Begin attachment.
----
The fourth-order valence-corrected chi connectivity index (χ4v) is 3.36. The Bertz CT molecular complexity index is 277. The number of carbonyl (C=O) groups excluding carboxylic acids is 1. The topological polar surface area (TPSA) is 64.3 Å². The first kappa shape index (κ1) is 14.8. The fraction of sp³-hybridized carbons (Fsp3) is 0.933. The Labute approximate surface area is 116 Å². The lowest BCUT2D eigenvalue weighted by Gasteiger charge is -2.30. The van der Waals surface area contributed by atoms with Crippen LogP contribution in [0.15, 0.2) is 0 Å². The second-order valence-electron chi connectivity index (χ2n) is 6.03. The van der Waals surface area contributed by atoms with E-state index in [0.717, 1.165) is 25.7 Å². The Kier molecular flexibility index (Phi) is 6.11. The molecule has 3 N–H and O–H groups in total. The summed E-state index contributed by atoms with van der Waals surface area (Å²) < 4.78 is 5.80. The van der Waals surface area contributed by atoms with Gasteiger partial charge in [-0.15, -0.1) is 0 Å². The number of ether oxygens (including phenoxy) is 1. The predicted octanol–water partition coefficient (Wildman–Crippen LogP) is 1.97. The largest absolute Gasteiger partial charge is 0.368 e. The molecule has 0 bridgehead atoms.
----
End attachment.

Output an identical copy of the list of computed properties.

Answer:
The fourth-order valence-corrected chi connectivity index (χ4v) is 3.36. The Bertz CT molecular complexity index is 277. The number of carbonyl (C=O) groups excluding carboxylic acids is 1. The topological polar surface area (TPSA) is 64.3 Å². The first kappa shape index (κ1) is 14.8. The fraction of sp³-hybridized carbons (Fsp3) is 0.933. The Labute approximate surface area is 116 Å². The lowest BCUT2D eigenvalue weighted by Gasteiger charge is -2.30. The van der Waals surface area contributed by atoms with Crippen LogP contribution in [0.15, 0.2) is 0 Å². The second-order valence-electron chi connectivity index (χ2n) is 6.03. The van der Waals surface area contributed by atoms with E-state index in [0.717, 1.165) is 25.7 Å². The Kier molecular flexibility index (Phi) is 6.11. The molecule has 3 N–H and O–H groups in total. The summed E-state index contributed by atoms with van der Waals surface area (Å²) < 4.78 is 5.80. The van der Waals surface area contributed by atoms with Gasteiger partial charge in [-0.15, -0.1) is 0 Å². The number of ether oxygens (including phenoxy) is 1. The predicted octanol–water partition coefficient (Wildman–Crippen LogP) is 1.97. The largest absolute Gasteiger partial charge is 0.368 e. The molecule has 0 bridgehead atoms.